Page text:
As manatee deaths continue to rise, Florida wildlife officials ask boaters to look out

539 manatee deaths reported since January

This young male adult manatee was rescued from the Suwannee River in the town of Suwannee at the end of June. Veterinarians later determined that the manatee had been cut several times by a propeller on his right side over his lungs, had several broken ribs and was struggling with monofilament fishing line he had swallowed. He spent three months in rehab at Tampa's Lowry Park Zoo before being released Sept. 21, 2012.
This young male adult manatee was rescued from the Suwannee River in the town of Suwannee at the end of June. Veterinarians later determined that the manatee had been cut several times by a propeller on his right side over his lungs, had several broken ribs and was struggling with monofilament fishing line he had swallowed. He spent three months in rehab at Tampa's Lowry Park Zoo before being released Sept. 21, 2012. (FWC 2021)

ORANGE COUNTY, Fla. – Manatee deaths are on track to reach new records this year as the sea cows face multiple environmental threats, but Florida wildlife officials are asking boaters to take extra precautions this year to prevent adding to the problem.

A combination of cold weather, a decline in seagrass due to development and contaminated waterways have put Florida on pace for its highest number of manatee deaths in a decade.

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The number of deaths, 539 in the first three months of year, is on track to surpass last year’s total -- and soon, according to Florida Fish and Wildlife Conservation Commission manatee mortality data as of March 19. Last year, the state recorded 637 manatee deaths for the entire year, and in 2019, there were 607.

So far this year, watercraft have accounted for 20, or 4%, of manatee fatalities in Florida waterways. Last year, watercraft accounted for 90 deaths, however, that number could be higher due to pandemic-related limitations to perform necropsies, according to FWC.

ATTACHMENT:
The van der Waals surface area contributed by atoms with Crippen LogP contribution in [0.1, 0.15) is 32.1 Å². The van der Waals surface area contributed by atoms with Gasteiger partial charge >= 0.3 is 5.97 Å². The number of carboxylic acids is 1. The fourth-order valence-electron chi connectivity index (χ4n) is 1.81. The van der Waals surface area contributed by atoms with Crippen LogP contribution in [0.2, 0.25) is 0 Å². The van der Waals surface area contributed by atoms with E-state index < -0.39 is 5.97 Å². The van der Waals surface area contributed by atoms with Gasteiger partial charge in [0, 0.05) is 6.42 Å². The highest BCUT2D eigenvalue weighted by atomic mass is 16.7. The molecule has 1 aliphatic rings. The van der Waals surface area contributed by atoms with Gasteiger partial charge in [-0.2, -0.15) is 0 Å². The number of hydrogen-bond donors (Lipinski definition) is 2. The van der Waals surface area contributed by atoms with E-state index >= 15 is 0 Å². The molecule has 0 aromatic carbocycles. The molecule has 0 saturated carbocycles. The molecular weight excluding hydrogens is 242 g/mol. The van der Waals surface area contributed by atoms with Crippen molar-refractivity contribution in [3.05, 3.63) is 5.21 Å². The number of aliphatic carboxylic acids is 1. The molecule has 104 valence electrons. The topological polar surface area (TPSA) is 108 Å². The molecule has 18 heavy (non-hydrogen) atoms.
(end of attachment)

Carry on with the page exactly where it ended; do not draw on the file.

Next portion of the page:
On Wednesday, the FWC issued a reminder to boaters to slow down and look out for manatees this spring. As water temperatures warm up, manatees begin to move away from their winter habitats, according to Florida wildlife officials.

“This year, especially along the east coast, it is critical that people watch for manatees when on the water,” said Ron Mezich, Imperiled Species Management section leader. “With warmer weather, manatees will begin to disperse into open water, heading to a variety of coastal and freshwater habitats containing more ample food sources.”

From April 1 to Nov. 15 seasonal manatee zones are in effect, requiring boaters to slow down in marked areas to prevent from striking manatees.

Last year, FWC reports 29 manatees were injured from watercraft collisions.

Wildlife officials warn that manatees can be hard to see when they are submerged underwater. There are a few tips to help boaters spot them, including wearing polarized sunglasses, avoiding shallow areas to prevent damaging seagrass, looking out for large circles in the water, which are known as manatee footprints, and checking for snouts sticking up out of the water.

For more tips to help protect manatees, click here.

Anyone who encounters an injured or stranded should call the FWC’s wildlife alert hotline at 888-404-FWCC (3922) or by dialing #FWC or *FWC on a cellphone so trained responders can assist.

The Associated Press contributed to this report.